I was once asked what did I see as my purpose for my artilcles, what was the ultimate goal I was trying to achieve. Whereas many Karaite scholars are still tightly wound in trying to decipher every word of the Torah, a path that I see doomed to follow in the footsteps of our Rabbinic brethren who did so and eventually produced the Talmud, I see my purpose to teach those willing to listen that Karaism is about looking at the bigger picture. Seeing God's design not in the syllables of each word but in the story that each word produces when united into paragraphs. The whole is greater than the sum of its parts and we must understand that to appreciate what God has given us in the Torah.
Similarly, I have been told, not asked, but told, that there was no point to the Passover Seder or meal. That it was an archaic practice from three thousand years ago and this was followed by the comment, "Get over it!" Again, these are people that are focused on the singularity of the words and do not see the plurality of their meaning. The Seder celebration is not about the events that occurred when we were slaves in Egypt. Instead it is a story of our very existence today. We are still slaves, oppressed in many other ways and we have to recognize that to understand the story of the Passover. Whether we wish to acknowledge it or not, there are many of us around the world that are still oppressed, still slandered, still attacked and humiliated. This has been our history since our inception and that is what the Passover story is trying to tell us. That even in the darkest of times, God remembers and sends us a saviour, one who will lead us from the darkness and ensure our survival.
So for those that don't want to remember Moses as he is an ancient figure with little relevance today, even though the monotheism he introduced has directly affected half the world's population, then let's talk about the others this Passover. The other saviours that rescued us in our darkest hours and ensured that as a people we would always survive. The Moses I will talk about died only three years ago but so few will actually know her name. As high priest, it is my obligation to teach you the lessons of this world, so it is my intent that after today you will never forget her name, and at the seder meal this year you will give thanks for her existence and pray that in our time of need God will always send us an Irena Sendler.
I don’t want this woman’s name to be lost from the pages of history. I want her name to be on our lips every Passover along with all the others that ensured our existence as a people. I don’t want any of us Jews to ever forget that there were those that risked their lives for us for no other reason that they were good people. I don’t want this world to rewrite history as it is doing now to erase any traces of the Holocaust and the victimization of the Jewish people for 1800 years. My family members did not experience the Warsaw Ghettos, the cattle cars, the showers and the ovens. Instead they were driven happily off to Theriesenstadt in Czechoslovakia, thinking that they were going to a vacation resort only to meet their fate locked in close quarters where they ultimately died from disease and dysentery. Such was the fate of Austrian Jews that had achieved renown in that country for loyalty and military service. Others like, Rikhail Iosefnova Goldenthal kept defying the Nazis and their underlings by flaunting her immune Karaite status in their faces until they could no longer tolerate her humanitarian efforts to her fellow Jews in Odessa and executed her along with the people she protected. And the few of the family that ran afoul of the Nazi regime in Romania were merely shot. Fortunately for them it was a quick and instantaneous death.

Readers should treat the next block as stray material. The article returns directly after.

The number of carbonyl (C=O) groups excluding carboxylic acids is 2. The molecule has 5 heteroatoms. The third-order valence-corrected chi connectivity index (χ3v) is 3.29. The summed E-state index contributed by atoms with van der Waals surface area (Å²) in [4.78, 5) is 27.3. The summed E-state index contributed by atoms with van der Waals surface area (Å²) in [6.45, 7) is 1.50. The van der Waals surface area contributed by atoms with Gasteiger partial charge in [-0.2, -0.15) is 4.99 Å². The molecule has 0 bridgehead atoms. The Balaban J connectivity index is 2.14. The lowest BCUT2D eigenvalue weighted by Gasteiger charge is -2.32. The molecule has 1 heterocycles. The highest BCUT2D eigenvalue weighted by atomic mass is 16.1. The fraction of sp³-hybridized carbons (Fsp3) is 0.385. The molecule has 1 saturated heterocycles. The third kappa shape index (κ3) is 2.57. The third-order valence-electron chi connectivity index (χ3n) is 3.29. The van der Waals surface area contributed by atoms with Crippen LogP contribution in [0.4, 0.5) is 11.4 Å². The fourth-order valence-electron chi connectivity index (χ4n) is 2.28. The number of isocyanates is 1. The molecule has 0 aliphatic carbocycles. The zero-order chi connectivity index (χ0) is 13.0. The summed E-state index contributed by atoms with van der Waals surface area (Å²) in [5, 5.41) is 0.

But this woman, this Irena Sendler, she went far beyond most others when it came to saving lives of people she did not know. It was not an isolated event over her 98 years of life. It was her life. From her early childhood she began risking everything to save others. And next month, May 2011, her life will be portrayed in a movie and for those that don’t have PBS I suggest you find a friend that does so that you can sit on their couch and watch a woman of amazing courage. This is not a movie that should have been relegated to PBS, not when studios are producing absolute crap for the big screen. This is a life that all of us should be exposed to with the hope that even a small scrap of her exemplary dedication to humanity will rub off. Sadly, it seems most of Irena’s history has always been kept closeted from the western world whereas Eastern Europe has known her well.
The Life of a Hero
Sendler was born as Irena Krzyzanowski on 15 February 1910 in Warsaw. Her father was a physician but he died in February 1917 of typhus contracted while treating patients his colleagues refused to treat; many of those patients were Jews. And that provided Irena with the desire to dedicate her life not in the way her father did but in manners that far exceeded him. After his death, Jewish community leaders offered to pay for Sendler's education but when she arrived at the university she was disgusted and offended by the ‘Separation of the Jews’ seating system that existed and was suspended from Warsaw University for three years
As soon as the Germans invaded Poland in September 1939, she began aiding the Jewish community. She and her helpers created over 3,000 false documents to help Jewish families survive the occupation. She then joined the organized resistance movement known as Żegota and had herself assigned to the children's division. She knew if she was caught she would face the death penalty; she didn’t care.